This letter is in response to a question raised by Jeff Adelson’s March 31 story: “If the New Orleans City Council won’t allow Robert E. Lee to stand above Lee Circle, why should Andrew Jackson remain in Jackson Square?”

Andrew Jackson relentlessly pursued a campaign of savage cruelty against American Indians throughout his career. He was responsible for the confiscation of millions of acres of their land and the forced relocation and deaths of tens upon tens of thousands of men, women and children. This is not in dispute, and it is by any definition of the word, genocide.

However, Andrew Jackson is not committing genocide today. On the other hand, Robert E. Lee still has troops in the field. To this day, long after Lee’s “yield to overwhelming numbers,” what are effectively remnants of the Confederate Army labor to deny African-Americans their rights as citizens and human beings.

Widespread discrimination in housing, public accommodation and the workplace are well documented, and the disparity in educational opportunity afforded the average black child is a shame to us all. The struggle against what the Supreme Court referred to as “badges and incidents of slavery” did not end with the Civil War, and it did not end with Jim Crow. Lee serves as a rallying cry and a source of inspiration to everyone on the wrong side of that struggle.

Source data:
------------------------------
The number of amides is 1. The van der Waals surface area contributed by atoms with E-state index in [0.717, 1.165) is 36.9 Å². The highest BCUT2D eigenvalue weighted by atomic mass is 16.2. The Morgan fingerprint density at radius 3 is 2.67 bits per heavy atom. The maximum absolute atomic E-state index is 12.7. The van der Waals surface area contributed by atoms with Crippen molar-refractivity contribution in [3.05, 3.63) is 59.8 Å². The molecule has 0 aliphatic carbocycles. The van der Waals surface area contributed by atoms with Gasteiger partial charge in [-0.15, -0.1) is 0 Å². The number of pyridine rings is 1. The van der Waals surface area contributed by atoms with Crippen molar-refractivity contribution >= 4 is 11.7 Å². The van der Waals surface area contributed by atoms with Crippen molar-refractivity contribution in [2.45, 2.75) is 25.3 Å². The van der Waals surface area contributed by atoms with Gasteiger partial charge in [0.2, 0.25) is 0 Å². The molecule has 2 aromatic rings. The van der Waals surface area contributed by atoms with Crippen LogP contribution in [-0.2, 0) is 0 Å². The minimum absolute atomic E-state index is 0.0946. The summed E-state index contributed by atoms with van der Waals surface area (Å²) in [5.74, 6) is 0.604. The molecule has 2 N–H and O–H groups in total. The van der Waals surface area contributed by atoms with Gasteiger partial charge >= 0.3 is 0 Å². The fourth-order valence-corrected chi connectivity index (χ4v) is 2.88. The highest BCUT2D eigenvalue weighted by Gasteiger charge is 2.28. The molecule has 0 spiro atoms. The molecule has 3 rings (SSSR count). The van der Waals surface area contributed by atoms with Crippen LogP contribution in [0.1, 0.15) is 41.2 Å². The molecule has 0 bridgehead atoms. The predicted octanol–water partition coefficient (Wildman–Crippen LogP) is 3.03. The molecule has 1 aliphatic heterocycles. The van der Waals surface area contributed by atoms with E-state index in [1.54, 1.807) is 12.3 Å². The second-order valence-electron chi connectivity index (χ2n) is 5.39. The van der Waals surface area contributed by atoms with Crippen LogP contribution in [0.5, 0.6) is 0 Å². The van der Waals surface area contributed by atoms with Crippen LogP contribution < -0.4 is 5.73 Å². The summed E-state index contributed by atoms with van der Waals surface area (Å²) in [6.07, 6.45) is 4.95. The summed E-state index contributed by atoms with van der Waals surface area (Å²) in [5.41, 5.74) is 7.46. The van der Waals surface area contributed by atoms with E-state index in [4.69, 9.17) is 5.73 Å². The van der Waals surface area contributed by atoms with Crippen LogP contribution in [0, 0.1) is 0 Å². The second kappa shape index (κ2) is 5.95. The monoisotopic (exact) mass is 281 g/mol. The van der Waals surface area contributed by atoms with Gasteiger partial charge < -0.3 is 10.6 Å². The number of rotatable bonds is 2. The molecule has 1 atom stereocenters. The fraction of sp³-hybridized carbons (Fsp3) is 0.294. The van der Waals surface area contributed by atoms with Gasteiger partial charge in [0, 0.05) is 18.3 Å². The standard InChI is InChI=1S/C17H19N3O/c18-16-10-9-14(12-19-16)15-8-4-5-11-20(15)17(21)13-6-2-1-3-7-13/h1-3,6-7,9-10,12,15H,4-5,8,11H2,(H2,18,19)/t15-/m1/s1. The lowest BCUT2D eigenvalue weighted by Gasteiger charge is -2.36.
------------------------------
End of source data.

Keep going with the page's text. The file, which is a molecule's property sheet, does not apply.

Should New Orleans tear down statues of both men? Maybe so. But there’s no need to rush to get it all done at once. In a city populated by the descendants of slaves, it makes perfect sense to start with Lee.

Dominic Marcello

astrophysicist

Baton Rouge